The Connecticut Department of Energy and Environmental Protection (DEEP) is conducting a large-scale assessment of mallard nesting success, including brood movement and habitat selection.
The Wildlife Division encourages the public to participate by submitting information about nests they encounter this year and in 2023.
According to the DEEP mallard educational webpage, “The male or ‘drake’ can be recognized by its bright green head and white neckband. It has a yellow beak, a rusty chest and a white tail. The female is mottled with brown and has an orange-yellow beak and a whitish tail. Both have orange feet and a blue speculum (spot on their wing) framed by a white bar on each side.
Migratory Bird Program Manager Min Huang said the statewide initiative began due to concerns about declining mallard populations on the Atlantic coast over the past decade.
“Here in our state, we decided we wanted to look at a critical aspect of the life cycle of any organism, that of reproduction,” he said.
Huang noted that few mallard nesting studies have been done in the east. Most research has been conducted in the Prairies and western North America.
“We developed the study four years ago, but unfortunately COVID put it on the back burner for a few years,” he said. “We were able to start the work last year, but this year is really our first real push. We got good data last year, but this year we are really on track.
DEEP focuses on mallard habitats and what that means for nesting success in Connecticut.
“Typically on the prairies you see about 15 to 20 percent nesting success and that’s usually a good number,” Huang said. “We want to know, how is the nesting success going here? Where do these birds nest and what types of habitats lend themselves to better nesting success? »
To successfully nest, researchers study how many ducklings survive to fledging and whether the area they are in is a factor.
“Flight is when they are able to fly and they are basically on their own,” Huang explained.
Typically, the mallard’s average clutch size is around ten eggs.
“Of these ten, overall, 90% hatch if the nest is successful. In each nest there may be one infertile egg – sometimes there is none, sometimes there are a few,” said he declared.
The study will also take into account brood movement, where the mother takes her ducklings after they hatch.
Predators are another factor in this assessment as mallards face many adversaries.
“Over the past 20 to 30 years, our state has become much more populated. Human development is everywhere,” Huang said. “Our habitats have become more fragmented and with this fragmentation we have seen a huge increase in the median size of mesopredators – raccoons, foxes, coyotes – not to mention the largest predators – bobcats and bears.”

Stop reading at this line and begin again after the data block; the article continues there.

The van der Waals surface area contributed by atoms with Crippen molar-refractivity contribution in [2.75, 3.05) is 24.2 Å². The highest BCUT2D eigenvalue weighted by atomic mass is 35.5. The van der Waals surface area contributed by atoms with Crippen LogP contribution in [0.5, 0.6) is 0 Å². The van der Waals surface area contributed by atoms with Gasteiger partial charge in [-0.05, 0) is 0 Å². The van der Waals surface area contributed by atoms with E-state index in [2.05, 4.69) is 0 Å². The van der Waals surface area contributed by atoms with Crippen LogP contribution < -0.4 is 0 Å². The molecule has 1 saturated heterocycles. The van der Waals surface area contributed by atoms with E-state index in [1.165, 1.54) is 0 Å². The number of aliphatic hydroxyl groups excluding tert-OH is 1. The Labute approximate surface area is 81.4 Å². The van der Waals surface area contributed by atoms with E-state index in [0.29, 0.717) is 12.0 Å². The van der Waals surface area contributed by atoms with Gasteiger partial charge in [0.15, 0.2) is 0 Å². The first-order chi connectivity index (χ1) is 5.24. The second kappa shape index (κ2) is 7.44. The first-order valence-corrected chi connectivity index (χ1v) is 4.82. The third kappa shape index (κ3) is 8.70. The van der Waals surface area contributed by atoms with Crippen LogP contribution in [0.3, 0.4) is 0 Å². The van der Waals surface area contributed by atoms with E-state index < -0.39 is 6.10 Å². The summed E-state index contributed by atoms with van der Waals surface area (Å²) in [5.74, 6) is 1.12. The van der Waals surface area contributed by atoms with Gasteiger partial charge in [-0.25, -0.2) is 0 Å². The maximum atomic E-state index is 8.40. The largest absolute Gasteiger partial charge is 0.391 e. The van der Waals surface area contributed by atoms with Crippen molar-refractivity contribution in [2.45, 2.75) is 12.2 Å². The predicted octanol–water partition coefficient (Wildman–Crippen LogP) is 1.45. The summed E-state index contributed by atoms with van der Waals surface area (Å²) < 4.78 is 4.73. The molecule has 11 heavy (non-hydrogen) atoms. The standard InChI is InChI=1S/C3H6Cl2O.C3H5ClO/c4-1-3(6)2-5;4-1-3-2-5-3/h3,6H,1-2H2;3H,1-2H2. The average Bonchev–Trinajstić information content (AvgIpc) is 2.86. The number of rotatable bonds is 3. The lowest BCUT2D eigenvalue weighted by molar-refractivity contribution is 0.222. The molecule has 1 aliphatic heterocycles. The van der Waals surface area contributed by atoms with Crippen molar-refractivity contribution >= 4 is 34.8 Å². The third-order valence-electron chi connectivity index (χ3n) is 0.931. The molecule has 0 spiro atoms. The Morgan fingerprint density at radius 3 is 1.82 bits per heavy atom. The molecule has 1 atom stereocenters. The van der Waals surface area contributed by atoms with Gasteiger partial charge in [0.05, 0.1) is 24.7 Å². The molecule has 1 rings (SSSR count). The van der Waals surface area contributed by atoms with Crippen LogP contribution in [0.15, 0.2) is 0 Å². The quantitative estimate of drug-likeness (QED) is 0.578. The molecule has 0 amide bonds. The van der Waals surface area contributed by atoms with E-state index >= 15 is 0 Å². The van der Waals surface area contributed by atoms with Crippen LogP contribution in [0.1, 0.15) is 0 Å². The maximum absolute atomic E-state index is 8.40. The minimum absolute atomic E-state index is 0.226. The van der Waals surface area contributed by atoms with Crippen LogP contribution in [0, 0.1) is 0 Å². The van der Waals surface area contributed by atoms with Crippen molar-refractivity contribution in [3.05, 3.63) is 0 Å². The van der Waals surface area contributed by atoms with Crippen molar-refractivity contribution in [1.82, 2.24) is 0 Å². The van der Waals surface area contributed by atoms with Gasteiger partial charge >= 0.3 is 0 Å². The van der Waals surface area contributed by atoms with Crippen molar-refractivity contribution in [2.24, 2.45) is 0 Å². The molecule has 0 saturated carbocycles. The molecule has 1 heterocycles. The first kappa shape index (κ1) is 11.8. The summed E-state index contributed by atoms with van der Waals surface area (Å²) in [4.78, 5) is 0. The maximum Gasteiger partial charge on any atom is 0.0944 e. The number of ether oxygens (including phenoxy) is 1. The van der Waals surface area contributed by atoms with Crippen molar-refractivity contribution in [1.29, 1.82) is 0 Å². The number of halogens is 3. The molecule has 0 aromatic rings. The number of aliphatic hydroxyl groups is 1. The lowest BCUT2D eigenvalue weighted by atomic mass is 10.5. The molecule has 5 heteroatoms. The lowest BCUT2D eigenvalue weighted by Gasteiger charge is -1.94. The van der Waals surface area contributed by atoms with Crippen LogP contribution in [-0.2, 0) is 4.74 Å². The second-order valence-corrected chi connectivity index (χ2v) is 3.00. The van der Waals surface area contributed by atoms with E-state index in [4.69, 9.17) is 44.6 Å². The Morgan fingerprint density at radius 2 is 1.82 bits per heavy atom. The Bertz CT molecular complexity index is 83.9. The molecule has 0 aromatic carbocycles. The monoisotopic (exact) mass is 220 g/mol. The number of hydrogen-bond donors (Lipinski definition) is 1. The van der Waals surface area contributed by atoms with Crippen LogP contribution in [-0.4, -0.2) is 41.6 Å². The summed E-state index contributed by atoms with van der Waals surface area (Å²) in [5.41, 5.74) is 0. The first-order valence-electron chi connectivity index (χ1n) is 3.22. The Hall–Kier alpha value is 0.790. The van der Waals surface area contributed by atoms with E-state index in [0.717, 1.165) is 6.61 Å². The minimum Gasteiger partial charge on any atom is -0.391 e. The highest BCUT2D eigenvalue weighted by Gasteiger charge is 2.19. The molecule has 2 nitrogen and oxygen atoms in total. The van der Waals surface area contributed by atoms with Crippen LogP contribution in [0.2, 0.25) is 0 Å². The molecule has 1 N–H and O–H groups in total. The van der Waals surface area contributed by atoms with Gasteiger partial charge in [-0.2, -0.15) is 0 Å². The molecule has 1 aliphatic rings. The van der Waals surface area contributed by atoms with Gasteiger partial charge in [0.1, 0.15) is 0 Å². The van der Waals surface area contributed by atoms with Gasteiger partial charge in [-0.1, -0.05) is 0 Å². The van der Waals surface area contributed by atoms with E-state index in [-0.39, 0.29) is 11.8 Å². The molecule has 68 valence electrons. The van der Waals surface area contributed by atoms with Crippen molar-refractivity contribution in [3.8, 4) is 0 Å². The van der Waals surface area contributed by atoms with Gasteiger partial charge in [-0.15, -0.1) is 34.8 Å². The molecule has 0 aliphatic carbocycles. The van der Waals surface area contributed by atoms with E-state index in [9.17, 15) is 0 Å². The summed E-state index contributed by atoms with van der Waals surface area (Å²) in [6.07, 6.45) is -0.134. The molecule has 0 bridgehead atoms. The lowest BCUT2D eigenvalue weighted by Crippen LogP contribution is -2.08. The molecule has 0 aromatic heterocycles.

He later added: “Duckling survival is quite low. It’s hard to be a duck.
However, if DEEP can learn which habitats mallards thrive or struggle in, they can work to make improvements in bird survival.
“On the properties that we control at DEEP, maybe we can change some of our management practices to make those areas a little more conducive to high success. The more information we can gather, the better we can try, at least to have a better outcome,” he said.
DEEP is currently tracking the progress of mallard duck nests from Greenwich to Woodstock.
The work does not stop there, however. DEEP “radios” the birds to follow the ducklings after they hatch to see how they are doing.
“We are currently installing GPS radios on some of these hens. The radios download data from the cell phone network, so we don’t need to recapture the birds to get the data. We can watch what the birds are doing basically in real time,” Huang said.
DEEP’s work will continue through August as the birds are still re-nesting and some are trying to nest for the first time.
“Our technicians have been to marshes where we know birds are nesting at some point and try to find nests that way. It’s really the most traditional way of trying to find nests,” Huang explained.
Already this year, the public has helped the study tremendously by providing a variety of nesting locations across the state.
“When you start looking where these birds are nesting, there’s no way to find them on our own,” Huang said.
Some people have reported finding mallard duck nests in their backyards, in the woods, near swimming pools or bodies of water, under arbors, near a fireplace, and even in parking lots.
“Mallards basically nest anywhere, we find. The public has really been a big help to us in identifying the nests and letting us know, so that we can then follow up,” he said.
Those who come across a mallard nest can email Huang at [email protected] with the subject line clearly stating “Mallard Nest”.
Huang expects the data to be made public throughout the study, including updates later this year and next year.
To learn more about mallards, visit portal.ct.gov/DEEP/Wildlife/Fact-Sheets/Mallard.
Journalist Alissa Silber can be reached at [email protected]
A brown mother mallard sits with her fluffy ducklings at their waterside nest in Torrington. Mallards generally nest on the ground, but can also nest up to 25 feet high in trees. —photos courtesy of Min T. Huang
Nestled in a depression in the ground, surrounded by leaves and twigs, is a mallard duck nest with 11 greenish-buff eggs. If the public sees a nest, they can report it to DEEP to help with their ongoing study.